For 60 years, Jerry Lewis has led the charge against an insidious children's disease that slowly kills muscle-controlling nerves, then takes the life.
In those years, he said he has raised $2.4 billion -- "that's with a B, kid," he says -- for research and therapy and aid for those stricken with muscular dystrophy and other neuromuscular diseases.
His track record of telethon fundraising is nothing short of astounding.
"It will never be done again," he said.
At 84, Lewis is worried for his children. The nation is still reeling from the recession. Even with a mild recovery, some economists fear another tumble into recession could be on the way.
People are tighter with their donated dollars. In June, the Giving USA Foundation reported that philanthropy nationwide in 2009 fell 3.9 percent, the second-steepest drop ever.
The Muscular Dystrophy Association telethon, held annually over Labor Day weekend, has seen an increase in donations in every year but a few, including 2009, when the $60.5 million raised was almost $5 million less than in 2008.
Lewis is well aware of the country's economic woes. Asked if he's worried, he shrugs: "It was bad last year, and look what we did."
His belief that the telethon will succeed is born of his strong will and fierce dedication to fighting muscular dystrophy and the other diseases the association researches.
Where that dedication stems from -- how Lewis became involved in the cause -- he has never revealed, and most reporters know not to ask.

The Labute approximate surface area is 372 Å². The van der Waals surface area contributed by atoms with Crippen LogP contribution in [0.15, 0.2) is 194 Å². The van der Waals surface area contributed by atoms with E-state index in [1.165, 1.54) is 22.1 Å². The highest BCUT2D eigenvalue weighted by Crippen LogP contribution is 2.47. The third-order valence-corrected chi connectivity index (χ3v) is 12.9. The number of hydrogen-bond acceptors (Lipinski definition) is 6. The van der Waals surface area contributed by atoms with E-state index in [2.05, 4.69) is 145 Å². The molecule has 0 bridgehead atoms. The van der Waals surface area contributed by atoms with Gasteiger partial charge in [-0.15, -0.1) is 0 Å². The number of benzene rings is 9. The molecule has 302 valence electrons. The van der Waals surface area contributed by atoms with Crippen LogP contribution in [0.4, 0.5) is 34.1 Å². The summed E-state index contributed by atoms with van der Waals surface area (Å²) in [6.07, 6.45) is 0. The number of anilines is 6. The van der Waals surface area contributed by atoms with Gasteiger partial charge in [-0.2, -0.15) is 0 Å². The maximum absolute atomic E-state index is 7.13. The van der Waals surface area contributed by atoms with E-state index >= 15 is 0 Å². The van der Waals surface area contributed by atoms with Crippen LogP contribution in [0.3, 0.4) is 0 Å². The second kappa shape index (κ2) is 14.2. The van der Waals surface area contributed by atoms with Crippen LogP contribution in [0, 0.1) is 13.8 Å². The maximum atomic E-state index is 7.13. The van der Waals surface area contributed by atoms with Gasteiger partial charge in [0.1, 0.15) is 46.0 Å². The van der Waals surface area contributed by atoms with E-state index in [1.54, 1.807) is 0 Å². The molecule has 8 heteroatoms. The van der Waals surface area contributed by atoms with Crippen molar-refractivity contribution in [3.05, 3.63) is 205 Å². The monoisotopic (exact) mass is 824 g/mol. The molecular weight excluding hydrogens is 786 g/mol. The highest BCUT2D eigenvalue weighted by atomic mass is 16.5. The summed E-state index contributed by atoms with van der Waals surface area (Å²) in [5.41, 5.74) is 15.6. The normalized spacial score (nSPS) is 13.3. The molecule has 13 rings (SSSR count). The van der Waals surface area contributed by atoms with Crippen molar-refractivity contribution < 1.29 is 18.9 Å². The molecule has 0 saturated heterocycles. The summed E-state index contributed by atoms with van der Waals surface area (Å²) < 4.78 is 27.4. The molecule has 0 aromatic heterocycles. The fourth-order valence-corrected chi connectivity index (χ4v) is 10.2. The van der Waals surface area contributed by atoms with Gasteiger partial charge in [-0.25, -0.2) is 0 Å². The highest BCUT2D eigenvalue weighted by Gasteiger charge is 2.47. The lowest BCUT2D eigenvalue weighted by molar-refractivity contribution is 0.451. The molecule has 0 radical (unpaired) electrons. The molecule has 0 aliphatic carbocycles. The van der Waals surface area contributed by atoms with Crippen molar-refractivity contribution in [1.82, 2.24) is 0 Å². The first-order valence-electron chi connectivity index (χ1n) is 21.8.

He just keeps marching on, even with the changing economy, even without the support of big-name stars who once clamored to be seen on the telethon.
"People don't want to do a telethon anymore because they have to get off their butt, get on a plane, come here and do it," he said. "But I don't want them when they don't want to, because they don't come with the right attitude. If they come out of pressure, they're no good to me."
Lewis has lost the weight gained from steroid use that helped him fight pulmonary fibrosis years ago. His hair is grayer, but it's there and he has the hairline of a teenager.
"I'm vertical," he said with a laugh.
He maintains an emotional connection to afflicted children and adults. For all the people he's known who have died, he admits he's unable to erect an emotional barrier.
Making that point, his face loses color in telling the story of Brian, who, for seven months, Lewis visited three or more times a week during the boy's stay in a hospital. Just before Lewis flew to Australia this summer, 11-year-old Brian told him he loved Australian rugby. So Lewis got a football signed to Brian from an Australian rugby team.
"I come back and I go from the airport to the hospital, I go up to the third floor -- and he died that morning," Lewis said. "And I'm standing in the lobby of the hospital with my football, and I'm not sure what to do with myself. My lungs went bad. I had to sit down. I was so ... angry. It shook the hell out of me. I have three [deaths] a week for 60 years, for Christ's sake; you get used to it. No, you don't!"
Muscular dystrophy is a genetic disorder that strikes children but also can develop in adults. Although many forms of muscular dystrophy have been identified, the most common in children is called Duchenne muscular dystrophy. Few stricken with it live beyond their late teens or early 20s. About 1 million people in the United States have some form of muscular dystrophy.
Lewis can recite facts and details of the disease at will. He grimaces in telling Brian's story.
But he'll use all of it, he said, to power through the telethon this year.
"I'll muster whatever theatrical know-with-all I have and I'll lock in Brian's picture right here," he says, pointing to his forehead. "I've been doing it for 60 years. I'll turn that negative into a positive the best I can, because this is for those children."